NEWS:

Employers ‘letting down’ over 50s on risks of alcohol in later life – new report

  • Recent retirees are more likely to drink every day
  • Almost one third of older drinkers in the professional occupational class drink 5-7 days a week
  • A quarter of the professional occupational class aged 60-69 drink heavily – more than under 30s
  • Those retiring before 60 and after 75 are more likely to be high-risk drinkers

Older adults in employment and facing retirement are being let down by employers when it comes to problem drinking, a report released today states.

The report written by ILC-UK and commissioned by Drink Wise, Age Well, urges employers and government to take more action to help over 50s in employment or facing retirement to avoid serious alcohol problems in later life.

It highlights retirement as a ‘danger point’ for problem drinking, with recent retirees over 50 being more likely to drink every day. Additionally, those retiring before 60 are more likely to become a high-risk drinker, as are those working beyond the age of 75.

It concludes that there is currently a ‘blind spot’ in support from employers and the state in preparing for retirement which falls short of emotional, health and social changes. For millions of people facing later retirement in the future, the report represents a clarion call.

For those over 50s still employed stress, boredom, lack of control over work and retirement worries all contribute to drinking more. Earlier this year the Drink Wise, Age Well survey revealed that as many as 1 in 4 older adults would not ask for help with an alcohol problem if they needed it.  For those who drank more than they used to, 40% cited retirement as a reason for doing so.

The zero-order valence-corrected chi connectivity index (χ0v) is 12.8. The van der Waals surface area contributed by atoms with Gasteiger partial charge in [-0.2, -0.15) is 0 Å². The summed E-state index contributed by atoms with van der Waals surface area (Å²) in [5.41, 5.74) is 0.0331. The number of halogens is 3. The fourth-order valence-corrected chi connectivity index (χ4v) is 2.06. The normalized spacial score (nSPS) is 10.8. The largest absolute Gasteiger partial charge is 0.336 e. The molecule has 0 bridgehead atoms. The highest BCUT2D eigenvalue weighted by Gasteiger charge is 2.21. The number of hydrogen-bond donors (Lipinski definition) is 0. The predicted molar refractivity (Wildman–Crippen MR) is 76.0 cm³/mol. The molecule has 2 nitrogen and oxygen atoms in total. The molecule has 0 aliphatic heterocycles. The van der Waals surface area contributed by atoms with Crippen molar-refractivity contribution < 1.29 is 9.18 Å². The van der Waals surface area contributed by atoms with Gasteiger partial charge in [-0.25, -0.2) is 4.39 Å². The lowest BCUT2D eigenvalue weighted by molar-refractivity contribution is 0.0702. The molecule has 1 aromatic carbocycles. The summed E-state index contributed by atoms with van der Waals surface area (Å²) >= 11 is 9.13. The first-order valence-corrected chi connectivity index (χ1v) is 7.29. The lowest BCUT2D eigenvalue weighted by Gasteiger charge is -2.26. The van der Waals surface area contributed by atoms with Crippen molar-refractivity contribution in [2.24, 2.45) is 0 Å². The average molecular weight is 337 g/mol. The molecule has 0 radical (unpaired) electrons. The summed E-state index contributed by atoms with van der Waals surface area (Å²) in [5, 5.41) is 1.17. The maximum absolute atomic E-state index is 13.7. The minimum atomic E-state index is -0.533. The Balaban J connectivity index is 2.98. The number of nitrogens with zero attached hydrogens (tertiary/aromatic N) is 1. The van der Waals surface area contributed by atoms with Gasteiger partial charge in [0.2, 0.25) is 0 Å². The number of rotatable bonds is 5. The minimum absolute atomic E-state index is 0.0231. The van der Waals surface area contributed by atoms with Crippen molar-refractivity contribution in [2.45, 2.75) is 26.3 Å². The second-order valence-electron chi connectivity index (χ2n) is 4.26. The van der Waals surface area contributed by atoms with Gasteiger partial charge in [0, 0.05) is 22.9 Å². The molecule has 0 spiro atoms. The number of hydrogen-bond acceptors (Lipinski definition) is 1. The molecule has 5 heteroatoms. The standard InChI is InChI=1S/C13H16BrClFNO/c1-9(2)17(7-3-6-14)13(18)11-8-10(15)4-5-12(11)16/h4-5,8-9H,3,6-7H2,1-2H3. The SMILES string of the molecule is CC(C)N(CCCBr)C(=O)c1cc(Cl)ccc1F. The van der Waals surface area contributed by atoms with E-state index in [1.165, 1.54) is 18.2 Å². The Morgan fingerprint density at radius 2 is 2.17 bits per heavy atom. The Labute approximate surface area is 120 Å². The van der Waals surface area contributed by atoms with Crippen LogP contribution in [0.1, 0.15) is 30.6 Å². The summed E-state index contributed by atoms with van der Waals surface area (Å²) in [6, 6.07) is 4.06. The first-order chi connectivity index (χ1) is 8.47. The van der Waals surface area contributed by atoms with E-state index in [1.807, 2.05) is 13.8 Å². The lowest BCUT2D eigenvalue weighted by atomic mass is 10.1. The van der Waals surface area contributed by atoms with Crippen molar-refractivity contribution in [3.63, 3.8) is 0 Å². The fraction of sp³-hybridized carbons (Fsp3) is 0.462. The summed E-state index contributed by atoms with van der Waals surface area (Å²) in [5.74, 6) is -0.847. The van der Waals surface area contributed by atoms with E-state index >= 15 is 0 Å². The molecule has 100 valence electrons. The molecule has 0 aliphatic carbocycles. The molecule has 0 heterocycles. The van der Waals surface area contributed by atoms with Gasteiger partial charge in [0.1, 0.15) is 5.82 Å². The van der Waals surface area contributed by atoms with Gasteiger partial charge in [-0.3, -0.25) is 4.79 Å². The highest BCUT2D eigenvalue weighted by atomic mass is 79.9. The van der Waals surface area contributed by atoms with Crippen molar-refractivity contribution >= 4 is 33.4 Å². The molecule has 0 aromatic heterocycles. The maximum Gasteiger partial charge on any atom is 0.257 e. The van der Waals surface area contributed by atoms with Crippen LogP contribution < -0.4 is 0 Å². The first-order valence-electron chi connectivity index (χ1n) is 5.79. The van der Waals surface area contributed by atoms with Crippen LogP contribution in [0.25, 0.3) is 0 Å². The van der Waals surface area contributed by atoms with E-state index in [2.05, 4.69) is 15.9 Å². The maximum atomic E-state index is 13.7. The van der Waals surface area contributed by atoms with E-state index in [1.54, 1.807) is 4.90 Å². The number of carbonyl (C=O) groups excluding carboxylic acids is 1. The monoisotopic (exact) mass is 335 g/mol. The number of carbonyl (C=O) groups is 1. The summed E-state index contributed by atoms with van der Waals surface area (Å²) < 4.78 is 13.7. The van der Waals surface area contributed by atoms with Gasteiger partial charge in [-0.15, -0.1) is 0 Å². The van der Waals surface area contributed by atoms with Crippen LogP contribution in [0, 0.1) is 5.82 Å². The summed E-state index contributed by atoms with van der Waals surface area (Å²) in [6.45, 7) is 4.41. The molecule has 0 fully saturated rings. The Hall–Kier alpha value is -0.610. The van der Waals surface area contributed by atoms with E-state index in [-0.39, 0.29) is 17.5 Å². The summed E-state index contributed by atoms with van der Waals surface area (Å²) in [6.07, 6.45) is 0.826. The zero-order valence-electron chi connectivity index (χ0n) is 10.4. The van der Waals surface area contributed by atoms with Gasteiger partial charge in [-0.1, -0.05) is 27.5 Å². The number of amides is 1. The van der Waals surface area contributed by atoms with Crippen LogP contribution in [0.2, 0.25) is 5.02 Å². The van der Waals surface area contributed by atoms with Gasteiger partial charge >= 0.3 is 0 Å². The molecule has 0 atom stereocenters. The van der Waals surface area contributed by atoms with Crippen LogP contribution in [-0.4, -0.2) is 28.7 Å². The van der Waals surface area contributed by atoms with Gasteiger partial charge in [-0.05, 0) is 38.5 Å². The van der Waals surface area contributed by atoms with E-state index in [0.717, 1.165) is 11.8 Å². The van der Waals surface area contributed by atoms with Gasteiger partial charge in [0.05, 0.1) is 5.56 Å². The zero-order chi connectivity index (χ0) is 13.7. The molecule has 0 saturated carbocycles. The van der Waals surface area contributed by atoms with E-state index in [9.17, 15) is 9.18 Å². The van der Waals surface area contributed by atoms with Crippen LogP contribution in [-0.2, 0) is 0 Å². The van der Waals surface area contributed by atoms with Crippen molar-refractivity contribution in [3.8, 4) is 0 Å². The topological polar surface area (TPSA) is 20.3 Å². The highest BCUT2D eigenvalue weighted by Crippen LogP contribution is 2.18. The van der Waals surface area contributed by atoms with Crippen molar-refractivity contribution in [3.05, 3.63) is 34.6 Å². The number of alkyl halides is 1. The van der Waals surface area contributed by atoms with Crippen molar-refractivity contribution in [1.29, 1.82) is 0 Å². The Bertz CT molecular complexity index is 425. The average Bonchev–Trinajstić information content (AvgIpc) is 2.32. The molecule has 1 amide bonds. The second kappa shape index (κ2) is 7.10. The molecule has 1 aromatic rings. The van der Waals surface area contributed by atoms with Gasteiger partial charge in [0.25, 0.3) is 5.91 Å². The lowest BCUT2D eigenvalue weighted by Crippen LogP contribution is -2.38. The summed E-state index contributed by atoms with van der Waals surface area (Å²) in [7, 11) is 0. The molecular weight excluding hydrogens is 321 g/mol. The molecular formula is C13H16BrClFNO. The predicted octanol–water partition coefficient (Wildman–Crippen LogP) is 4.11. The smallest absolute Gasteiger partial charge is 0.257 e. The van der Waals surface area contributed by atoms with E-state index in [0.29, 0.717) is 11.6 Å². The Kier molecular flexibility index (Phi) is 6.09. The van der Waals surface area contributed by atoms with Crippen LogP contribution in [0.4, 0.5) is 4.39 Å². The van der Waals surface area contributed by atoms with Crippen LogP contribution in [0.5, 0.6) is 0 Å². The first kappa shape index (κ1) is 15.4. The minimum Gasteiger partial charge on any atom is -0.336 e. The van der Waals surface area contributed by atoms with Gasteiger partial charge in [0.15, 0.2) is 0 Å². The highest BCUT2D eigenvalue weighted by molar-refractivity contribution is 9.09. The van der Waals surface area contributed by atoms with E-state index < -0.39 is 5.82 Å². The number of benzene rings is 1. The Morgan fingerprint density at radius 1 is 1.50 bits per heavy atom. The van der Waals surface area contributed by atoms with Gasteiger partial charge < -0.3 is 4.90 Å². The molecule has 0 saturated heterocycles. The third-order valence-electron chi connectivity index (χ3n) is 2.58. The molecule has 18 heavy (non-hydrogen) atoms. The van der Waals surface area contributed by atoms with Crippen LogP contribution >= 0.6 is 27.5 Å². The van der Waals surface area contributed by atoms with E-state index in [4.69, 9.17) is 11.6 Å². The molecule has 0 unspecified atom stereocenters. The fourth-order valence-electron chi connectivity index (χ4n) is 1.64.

Other findings include:

  • Nearly 30% of over 50s in the ‘professional’ occupational classes drink 5-7 days a week, the highest of any occupational class
  • Almost a quarter of older groups in the highest professions drink more than their younger counterparts
  • Alcohol problems can cost UK employers money in terms of workplace absence and lost productivity – around 7.3 billion a year

Over 50s who have been out of work and recovered from an alcohol problem still face further barriers in getting back into work. Only 16% of employers said they would consider employing someone with a previous alcohol problem, leaving some of the UK’s most experienced workers who want to work unable to realise their potential.

The authors of the report call for employers to introduce measures to assist employees over 50 who might be struggling with an alcohol problem, such as counselling and effective workplace policies that treat alcohol issues like any other health issue.

For those into retirement, the report calls for GPs to factor in the effects of retirement when giving advice on reducing risk from alcohol. The report also calls for greater engagement from employers to staff pre and post-retirement. This includes social clubs and guidance on how to avoid alcohol becoming a problem once working life is over.